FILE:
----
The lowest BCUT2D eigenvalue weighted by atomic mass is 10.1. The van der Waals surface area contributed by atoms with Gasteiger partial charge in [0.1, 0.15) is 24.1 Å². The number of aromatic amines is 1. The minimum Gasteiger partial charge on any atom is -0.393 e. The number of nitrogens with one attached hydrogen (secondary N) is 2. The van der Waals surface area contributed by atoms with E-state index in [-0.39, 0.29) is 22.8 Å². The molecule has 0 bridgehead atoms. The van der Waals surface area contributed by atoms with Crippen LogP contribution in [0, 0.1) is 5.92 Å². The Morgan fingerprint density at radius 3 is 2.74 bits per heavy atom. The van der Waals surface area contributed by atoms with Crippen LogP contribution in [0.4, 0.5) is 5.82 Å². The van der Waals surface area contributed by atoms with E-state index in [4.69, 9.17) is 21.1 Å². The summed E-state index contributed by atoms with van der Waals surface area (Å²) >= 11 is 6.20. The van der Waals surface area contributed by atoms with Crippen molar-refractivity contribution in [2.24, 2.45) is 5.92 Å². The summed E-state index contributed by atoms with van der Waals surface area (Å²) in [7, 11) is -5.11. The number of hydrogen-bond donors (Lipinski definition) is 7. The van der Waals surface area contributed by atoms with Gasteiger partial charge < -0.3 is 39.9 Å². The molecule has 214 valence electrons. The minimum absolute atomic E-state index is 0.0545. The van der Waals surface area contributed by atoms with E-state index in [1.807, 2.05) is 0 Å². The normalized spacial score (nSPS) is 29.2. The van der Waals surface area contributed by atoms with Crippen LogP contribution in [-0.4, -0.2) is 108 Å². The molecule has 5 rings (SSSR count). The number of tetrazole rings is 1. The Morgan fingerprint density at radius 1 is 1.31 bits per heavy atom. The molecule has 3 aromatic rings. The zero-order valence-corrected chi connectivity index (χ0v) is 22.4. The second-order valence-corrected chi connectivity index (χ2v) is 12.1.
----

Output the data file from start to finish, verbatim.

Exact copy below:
The lowest BCUT2D eigenvalue weighted by atomic mass is 10.1. The van der Waals surface area contributed by atoms with Gasteiger partial charge in [0.1, 0.15) is 24.1 Å². The number of aromatic amines is 1. The minimum Gasteiger partial charge on any atom is -0.393 e. The number of nitrogens with one attached hydrogen (secondary N) is 2. The van der Waals surface area contributed by atoms with E-state index in [-0.39, 0.29) is 22.8 Å². The molecule has 0 bridgehead atoms. The van der Waals surface area contributed by atoms with Crippen LogP contribution in [0, 0.1) is 5.92 Å². The Morgan fingerprint density at radius 3 is 2.74 bits per heavy atom. The van der Waals surface area contributed by atoms with Crippen LogP contribution in [0.4, 0.5) is 5.82 Å². The van der Waals surface area contributed by atoms with E-state index in [4.69, 9.17) is 21.1 Å². The summed E-state index contributed by atoms with van der Waals surface area (Å²) >= 11 is 6.20. The van der Waals surface area contributed by atoms with Crippen molar-refractivity contribution in [2.24, 2.45) is 5.92 Å². The summed E-state index contributed by atoms with van der Waals surface area (Å²) in [7, 11) is -5.11. The number of hydrogen-bond donors (Lipinski definition) is 7. The van der Waals surface area contributed by atoms with Gasteiger partial charge < -0.3 is 39.9 Å². The molecule has 214 valence electrons. The minimum absolute atomic E-state index is 0.0545. The van der Waals surface area contributed by atoms with E-state index in [1.807, 2.05) is 0 Å². The normalized spacial score (nSPS) is 29.2. The van der Waals surface area contributed by atoms with Crippen LogP contribution in [-0.4, -0.2) is 108 Å². The molecule has 5 rings (SSSR count). The number of tetrazole rings is 1. The Morgan fingerprint density at radius 1 is 1.31 bits per heavy atom. The molecule has 3 aromatic rings. The zero-order valence-corrected chi connectivity index (χ0v) is 22.4. The second-order valence-corrected chi connectivity index (χ2v) is 12.1.